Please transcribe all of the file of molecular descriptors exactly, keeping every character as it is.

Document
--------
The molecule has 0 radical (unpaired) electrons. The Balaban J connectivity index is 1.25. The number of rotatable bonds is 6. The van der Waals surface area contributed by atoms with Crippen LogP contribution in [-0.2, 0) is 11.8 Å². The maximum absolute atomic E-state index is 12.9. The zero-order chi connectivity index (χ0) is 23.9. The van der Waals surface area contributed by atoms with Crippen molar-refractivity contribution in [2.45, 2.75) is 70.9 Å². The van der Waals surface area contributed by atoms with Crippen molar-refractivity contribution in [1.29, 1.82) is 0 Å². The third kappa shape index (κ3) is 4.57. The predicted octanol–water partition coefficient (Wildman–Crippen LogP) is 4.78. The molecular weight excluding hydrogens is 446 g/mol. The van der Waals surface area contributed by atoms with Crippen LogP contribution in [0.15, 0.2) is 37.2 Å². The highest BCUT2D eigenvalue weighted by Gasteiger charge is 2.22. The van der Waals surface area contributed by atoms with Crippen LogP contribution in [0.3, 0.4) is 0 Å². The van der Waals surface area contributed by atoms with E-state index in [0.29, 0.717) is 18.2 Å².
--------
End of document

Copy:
The molecule has 0 radical (unpaired) electrons. The Balaban J connectivity index is 1.25. The number of rotatable bonds is 6. The van der Waals surface area contributed by atoms with Crippen LogP contribution in [-0.2, 0) is 11.8 Å². The maximum absolute atomic E-state index is 12.9. The zero-order chi connectivity index (χ0) is 23.9. The van der Waals surface area contributed by atoms with Crippen molar-refractivity contribution in [2.45, 2.75) is 70.9 Å². The van der Waals surface area contributed by atoms with Crippen molar-refractivity contribution in [1.29, 1.82) is 0 Å². The third kappa shape index (κ3) is 4.57. The predicted octanol–water partition coefficient (Wildman–Crippen LogP) is 4.78. The molecular weight excluding hydrogens is 446 g/mol. The van der Waals surface area contributed by atoms with Crippen LogP contribution in [0.15, 0.2) is 37.2 Å². The highest BCUT2D eigenvalue weighted by Gasteiger charge is 2.22. The van der Waals surface area contributed by atoms with Crippen LogP contribution in [0.3, 0.4) is 0 Å². The van der Waals surface area contributed by atoms with E-state index in [0.29, 0.717) is 18.2 Å².